The first thought most have when looking at this title is, “How can it help with pain?”  Well, let’s take a look at this topic.  There’s a family of proteins call Sirtuins and this family plays an important role with inflammatory response and antioxidant behavior (Guang-Zhi et al, 2020).  Certain Sirtuins can reduce inflammation and, cosequently, alleviate pain.  Ironically, these proteins require NAD+ to function properly so when our body is lacking sufficient quantiities of NAD, there is a real possibility of increased pain.

This provides yet another use for NAD Therapy.  It has great potential with fibromyalgia, CRPS, and any neurodegenerative state.  There’s even research out there showing its use for Multiple Sclerosis.  The fact that NAD+ is in every cell in our body and is able to optimize how our cells work tells us that it has utility in treating pain and promoting overall wellness.

Last but definitely not least is the use of NAD Therapy for addiction recovery.  It has been studied extensively for this purpose for a long time.  Dr. O’Hollaren use NAD Therapy in 1961 to successfully prevent, alleviate, and treat acute and chronic addiction (O’Hollaren, 1961) (Braidy et al, 2020).  This included heroin, morphine, cocaine, and amphetamines to name a few.

You may be wondering how is it possible that NAD+ treats addiction as I originally was.  First, individuals suffering from addiction have depleted levels of NAD+.  This leads to a state of oxidative stress, overall inflammation, and poor health.  By replenishing levels the body is able to regenerate and operate correctly at the cellular level.  Moreover, recent findings show that NAD+ metabolism and NAD-dependent enzymes can influence major signaling processess associated with the neurobiology of addiction (Braidy et al, 2020).  That may seem like a lot of information but it helps to remember that NAD+ is everywhere in our body and has major effects on cellular processes.  The pathways are complex but the take away is that NAD Therapy can alleviate the symptoms of withdrawal and restore the body’s functions.  This helps detoxify, renew, and promote recovery.  This is not a substitute for traditional alcohol and drug addiction treatment but it will assist in the overall healing process.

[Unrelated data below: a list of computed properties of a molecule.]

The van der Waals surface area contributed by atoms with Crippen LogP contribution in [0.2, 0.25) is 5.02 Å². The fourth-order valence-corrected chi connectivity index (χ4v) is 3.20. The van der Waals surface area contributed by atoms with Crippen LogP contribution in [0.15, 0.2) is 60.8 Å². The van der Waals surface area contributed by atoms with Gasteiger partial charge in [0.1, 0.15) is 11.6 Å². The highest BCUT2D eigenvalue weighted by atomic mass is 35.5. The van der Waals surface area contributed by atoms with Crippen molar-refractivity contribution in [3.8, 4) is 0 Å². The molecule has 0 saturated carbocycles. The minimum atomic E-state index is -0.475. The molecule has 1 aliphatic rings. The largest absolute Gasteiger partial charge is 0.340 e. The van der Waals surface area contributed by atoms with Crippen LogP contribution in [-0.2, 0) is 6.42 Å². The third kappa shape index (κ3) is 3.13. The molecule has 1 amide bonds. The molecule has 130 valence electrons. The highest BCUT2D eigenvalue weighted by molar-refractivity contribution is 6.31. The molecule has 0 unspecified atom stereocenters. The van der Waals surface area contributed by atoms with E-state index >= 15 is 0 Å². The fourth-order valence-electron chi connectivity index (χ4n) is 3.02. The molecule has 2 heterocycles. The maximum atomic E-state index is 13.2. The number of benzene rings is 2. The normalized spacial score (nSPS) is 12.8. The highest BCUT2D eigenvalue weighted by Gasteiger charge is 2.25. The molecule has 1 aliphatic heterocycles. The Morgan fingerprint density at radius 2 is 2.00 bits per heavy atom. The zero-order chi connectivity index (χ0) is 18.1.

NAD therapy may be the most all-encompassing infusion we offer at Pacific KLN (www.pacifickln.com). It has potential benefits with energy, athletic performance, brain function, and much more. It can also help with anxiety, sleep disturbances, auto-immune disease, and even hangovers. The topic is very large and research is ongoing but it has been safely administered for decades.  At Pacific KLN we have the expertise to administer NAD+ safely while promoting health and wellness. We hope to see you in our clinic and we are proud to offer such great options! Please visit us at www.pacifickln.com to learn more and please don’t hesitate to contact us if you have questions.


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Birkmayer JG, et al. Nicotinamide adenine dinucleotide (NADH)–a newtherapeutic approach to Parkinson’s disease. Comparison of oral and parenteralapplication. Acta Neurol Scand Suppl. 1993. PMID 8101414

Braidy N, Villalva MD, van Eeden S. Sobriety and satiety: Is NAD+ the answer? Antioxidants. 2020;9(5). doi:10.3390/antiox9050425

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Guang-Zhi Z, Ya-Jun D, et al. Sirtuins and intervertebral disc degeneration: Roles in inflammation, oxidative stress, and mitochondrial function. Clin Cim Acta. 2020 Sep;508:33-42. https://pubmed.ncbi.nlm.nih.gov/32348785/

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NAD+ supplementation normalizes key Alzheimer’s features and DNA damage responses in a new ADmouse model with introduced DNA repair deficiency. Proceedings of the National Academy ofSciences of the United States of America, 115(8), E1876–E1885.https://doi.org/10.1073/pnas.1718819115

Johnson S, Imai SI. NAD + biosynthesis, aging, and disease. F1000Res. 2018;7:132. Published 2018 Feb1. doi:10.12688/f1000research.12120.1

O’Hollaren P. Diphosphopyridine nucleotide in the prevention, diagnosis and treatment of drug addiction. West J Surg Obstet Gynecol. May 1961.

Pillai JB, Isbatan A, Imai SI, Gupta MP. Poly(ADP-ribose) polymerase-1-dependent cardiac myocyte cell death during heart failure is mediated by NAD+ depletion and reduced Sir2α deacetylase activity. J Biol Chem. 2005;280(52):43121-43130. doi:10.1074/jbc.M506162200

Verwey, T. 2002. NAD Therapy! Too Good to Be True?. Retrieved fromhttp://www.brainrestorationtherapy.com/download/i/mark_dl/u/4011312489/4599726821/NAD%20Therapy%20Too%20Good%20to%20be%20True.pdf

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Yahyah A, Yumin Q, et al. 2018. Therapeutic potential of boosting NAD+ in aging and age-related diseases. Translational Medicine of Aging. 2018;2:30-37.https://doi.org/10.1016/j.tma.2018.08.003